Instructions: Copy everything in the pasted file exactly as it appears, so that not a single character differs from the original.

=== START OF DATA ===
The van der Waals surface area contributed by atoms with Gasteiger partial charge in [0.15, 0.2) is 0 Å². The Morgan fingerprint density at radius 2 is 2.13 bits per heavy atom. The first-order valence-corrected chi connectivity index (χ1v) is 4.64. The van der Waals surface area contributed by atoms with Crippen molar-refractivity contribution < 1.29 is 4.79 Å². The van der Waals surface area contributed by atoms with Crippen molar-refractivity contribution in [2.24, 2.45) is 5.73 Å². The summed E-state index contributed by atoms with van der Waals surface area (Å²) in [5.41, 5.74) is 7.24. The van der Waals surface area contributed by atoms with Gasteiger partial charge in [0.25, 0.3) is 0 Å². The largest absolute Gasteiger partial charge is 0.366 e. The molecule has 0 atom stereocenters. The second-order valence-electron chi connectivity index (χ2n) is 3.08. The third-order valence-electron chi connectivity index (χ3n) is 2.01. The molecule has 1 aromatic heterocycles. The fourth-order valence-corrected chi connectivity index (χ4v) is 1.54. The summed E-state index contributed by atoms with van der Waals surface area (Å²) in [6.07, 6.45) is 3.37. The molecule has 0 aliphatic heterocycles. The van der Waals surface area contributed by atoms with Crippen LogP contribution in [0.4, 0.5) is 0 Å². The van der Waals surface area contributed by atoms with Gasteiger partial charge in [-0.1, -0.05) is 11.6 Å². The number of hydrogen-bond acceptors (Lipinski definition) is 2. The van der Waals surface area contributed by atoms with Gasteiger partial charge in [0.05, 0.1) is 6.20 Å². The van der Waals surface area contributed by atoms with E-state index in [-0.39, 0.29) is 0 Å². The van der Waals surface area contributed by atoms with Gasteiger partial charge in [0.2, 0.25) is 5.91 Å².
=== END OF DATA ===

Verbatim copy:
The van der Waals surface area contributed by atoms with Gasteiger partial charge in [0.15, 0.2) is 0 Å². The Morgan fingerprint density at radius 2 is 2.13 bits per heavy atom. The first-order valence-corrected chi connectivity index (χ1v) is 4.64. The van der Waals surface area contributed by atoms with Crippen molar-refractivity contribution < 1.29 is 4.79 Å². The van der Waals surface area contributed by atoms with Crippen molar-refractivity contribution in [2.24, 2.45) is 5.73 Å². The summed E-state index contributed by atoms with van der Waals surface area (Å²) in [5.41, 5.74) is 7.24. The van der Waals surface area contributed by atoms with Gasteiger partial charge in [0.25, 0.3) is 0 Å². The largest absolute Gasteiger partial charge is 0.366 e. The molecule has 0 atom stereocenters. The second-order valence-electron chi connectivity index (χ2n) is 3.08. The third-order valence-electron chi connectivity index (χ3n) is 2.01. The molecule has 1 aromatic heterocycles. The fourth-order valence-corrected chi connectivity index (χ4v) is 1.54. The summed E-state index contributed by atoms with van der Waals surface area (Å²) in [6.07, 6.45) is 3.37. The molecule has 0 aliphatic heterocycles. The van der Waals surface area contributed by atoms with Crippen LogP contribution in [0.4, 0.5) is 0 Å². The van der Waals surface area contributed by atoms with Gasteiger partial charge in [-0.1, -0.05) is 11.6 Å². The number of hydrogen-bond acceptors (Lipinski definition) is 2. The van der Waals surface area contributed by atoms with Gasteiger partial charge in [0.05, 0.1) is 6.20 Å². The van der Waals surface area contributed by atoms with E-state index in [-0.39, 0.29) is 0 Å². The van der Waals surface area contributed by atoms with Gasteiger partial charge in [0.2, 0.25) is 5.91 Å².